They also include a self-progress road map, checklists and pages for journal-making, as well as other references, such as Barbara Harris Whitfield’s “Victim to Survivor to Thriver” table. Readers will also find an FAQ section that addresses some commonly held fears about using hypnosis techniques.
In several different sections, the book repeats verbatim the self-hypnosis script and tips on how to
read that script aloud. It’s unclear why it’s necessary to repeat this information. Additionally, the authors acknowledge that not all readers will follow through with this journey of self-discovery, which can be lonely along the way.
That said, the book offers solid advice, and readers should feel some degree of solace and companionship with such engaging guides to shepherd them on their quests.
“Without mercy, the voice inside my head tells me, ‘nobody cares, and if I am to feel loved and valued, I must do whatever it is they want me to do. Then, I can tell myself, I am good, and I will be liked, and I will feel valued.’
However, the berating persists, living rent-free in my mind telling me, ‘however much I do, I’m not doing enough or making a big enough difference, and no-one values how much I am doing’.
Finally, left feeling unappreciated, I’m now overwhelmed, resentful, bitter and confused, I’m enraged. I scream inside myself, ‘it’s not fair! what about me! I hate you! Am I not worth something!?’
But this suffering is short-lived because feeling ashamed, and guilty for wanting something for myself, makes me appease and atone for feeling this way.
Once again, the internal distortions start all over. A new drama and voice inside, reminds me, again and again, ‘I’m the only one who can make things better!’ Worthy intentions spoiled, by its adversarial tone, spinning like a non-stop tumble dryer ruining everything and reinforcing the evidence that, ‘no one cares, I’m rubbish, I’m not good enough, and there must be something wrong with me’.”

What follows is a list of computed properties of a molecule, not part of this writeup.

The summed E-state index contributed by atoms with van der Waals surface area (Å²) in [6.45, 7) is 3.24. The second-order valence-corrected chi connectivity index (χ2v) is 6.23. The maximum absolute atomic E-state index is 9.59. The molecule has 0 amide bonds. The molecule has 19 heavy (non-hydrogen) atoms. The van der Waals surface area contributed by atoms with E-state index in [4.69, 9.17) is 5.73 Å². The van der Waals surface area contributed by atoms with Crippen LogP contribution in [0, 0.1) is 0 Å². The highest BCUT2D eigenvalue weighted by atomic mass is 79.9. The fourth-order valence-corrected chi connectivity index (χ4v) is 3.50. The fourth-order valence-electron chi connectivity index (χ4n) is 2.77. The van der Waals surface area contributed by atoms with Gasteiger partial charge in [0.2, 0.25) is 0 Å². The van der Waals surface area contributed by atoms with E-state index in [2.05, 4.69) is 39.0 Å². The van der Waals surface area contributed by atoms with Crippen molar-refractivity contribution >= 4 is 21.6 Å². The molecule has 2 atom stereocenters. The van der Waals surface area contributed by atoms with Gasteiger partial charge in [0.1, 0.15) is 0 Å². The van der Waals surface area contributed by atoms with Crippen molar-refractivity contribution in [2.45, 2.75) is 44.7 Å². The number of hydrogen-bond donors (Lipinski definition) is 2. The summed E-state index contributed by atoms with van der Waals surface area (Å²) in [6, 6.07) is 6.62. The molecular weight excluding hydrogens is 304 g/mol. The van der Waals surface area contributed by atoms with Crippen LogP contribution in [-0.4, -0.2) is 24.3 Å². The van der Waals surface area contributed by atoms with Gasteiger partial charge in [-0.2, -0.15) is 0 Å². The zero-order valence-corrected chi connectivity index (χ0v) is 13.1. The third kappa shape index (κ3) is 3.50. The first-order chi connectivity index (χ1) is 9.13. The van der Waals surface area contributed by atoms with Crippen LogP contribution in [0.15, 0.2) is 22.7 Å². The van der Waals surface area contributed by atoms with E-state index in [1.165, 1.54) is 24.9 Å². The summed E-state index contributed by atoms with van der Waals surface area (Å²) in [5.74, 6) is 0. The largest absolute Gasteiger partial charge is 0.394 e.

“As a smartyr, I believe my purpose in life is for the development of more consciousness, freedom and order as I believe that is the fundamental expression of my creativity and an affirmation of my self-worth. I do not believe luck happens to me; instead, I believe in being the cause and creator of my life rather than the effect of it. I work on noticing chance opportunities to develop my skills that aid the free expression of my creativity.
Despite the ordinariness of life, I do not feel the need to chase anything as I already make an interesting life. I adopt a positive mentality and enjoy the rewards of my autonomy as I feel in control of my life. My smartyr Self feels successful as I make decisions based on listening to my intuition, and that restores my faith and trust in the world. I use my time effectively. I do not have a good day; I make an intention to have a good day, filling it with productivity, moving conscientiously towards reaching my goals. My aspirations and gratitude keep me busy, which provides a positive force in my life.
I view challenges as an opportunity for learning and growth as the true test of my resiliency is when life does not go my way. In such times when I experience feelings of sadness, anger and disappointment, I keep a good perspective with the flexibility for growth and wisdom. I focus on what I can do and am confident there are many solutions and possibilities for every problematic encounter.
I embrace people, new ideas and have practised the art of allowing others to support me with my achievements. However, having the wisdom to know my limitations signifies relief in me, and that hope still exists, because the difference lies in my motivation to know when to stop doing something. Understanding the difference between quitting and letting go, is, I quit when I stop giving my 100%, but when I let go, I know my 100% is not worth it.
Living blame-free, I am virtuous and diligent at being aspirational and inspirational as I take pleasure in seeing others grow. I naturally engage with people and enjoy the development of relationships and feel the value in providing attention to the plight of others with compassion and empathy.
I approach life through a perspective that ‘success is possible for all’. And I have the mastery to positively create making a person or group of people adopt a kindness and sensitivity to their needs and to the needs of others. Essentially, my mindset is that I deserve to be content in the spirit of harmony, and I feel rewarded, and experience a sense of belonging”.
How many of the following statements apply to you currently? Answer the questions below, and if you answer 'yes' to ten or more of the following statements, this book is for you